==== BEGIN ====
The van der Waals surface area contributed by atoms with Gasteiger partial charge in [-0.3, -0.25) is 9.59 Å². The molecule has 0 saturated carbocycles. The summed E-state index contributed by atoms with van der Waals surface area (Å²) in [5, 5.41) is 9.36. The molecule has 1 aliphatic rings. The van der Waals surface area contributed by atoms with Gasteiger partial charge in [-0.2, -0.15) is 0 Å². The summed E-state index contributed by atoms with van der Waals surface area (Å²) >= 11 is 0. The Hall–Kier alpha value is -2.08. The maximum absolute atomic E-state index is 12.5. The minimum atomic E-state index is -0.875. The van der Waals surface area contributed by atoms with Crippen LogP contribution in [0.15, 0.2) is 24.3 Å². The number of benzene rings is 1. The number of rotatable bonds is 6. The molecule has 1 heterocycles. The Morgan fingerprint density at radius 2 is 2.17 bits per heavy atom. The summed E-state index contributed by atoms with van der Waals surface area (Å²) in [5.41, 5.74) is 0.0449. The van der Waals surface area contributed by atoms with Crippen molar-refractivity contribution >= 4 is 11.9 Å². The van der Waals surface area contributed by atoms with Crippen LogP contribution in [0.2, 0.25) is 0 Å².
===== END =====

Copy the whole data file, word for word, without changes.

The van der Waals surface area contributed by atoms with Gasteiger partial charge in [-0.3, -0.25) is 9.59 Å². The molecule has 0 saturated carbocycles. The summed E-state index contributed by atoms with van der Waals surface area (Å²) in [5, 5.41) is 9.36. The molecule has 1 aliphatic rings. The van der Waals surface area contributed by atoms with Gasteiger partial charge in [-0.2, -0.15) is 0 Å². The summed E-state index contributed by atoms with van der Waals surface area (Å²) >= 11 is 0. The Hall–Kier alpha value is -2.08. The maximum absolute atomic E-state index is 12.5. The minimum atomic E-state index is -0.875. The van der Waals surface area contributed by atoms with Crippen LogP contribution in [0.15, 0.2) is 24.3 Å². The number of benzene rings is 1. The number of rotatable bonds is 6. The molecule has 1 heterocycles. The Morgan fingerprint density at radius 2 is 2.17 bits per heavy atom. The summed E-state index contributed by atoms with van der Waals surface area (Å²) in [5.41, 5.74) is 0.0449. The van der Waals surface area contributed by atoms with Crippen molar-refractivity contribution >= 4 is 11.9 Å². The van der Waals surface area contributed by atoms with Crippen LogP contribution in [0.2, 0.25) is 0 Å².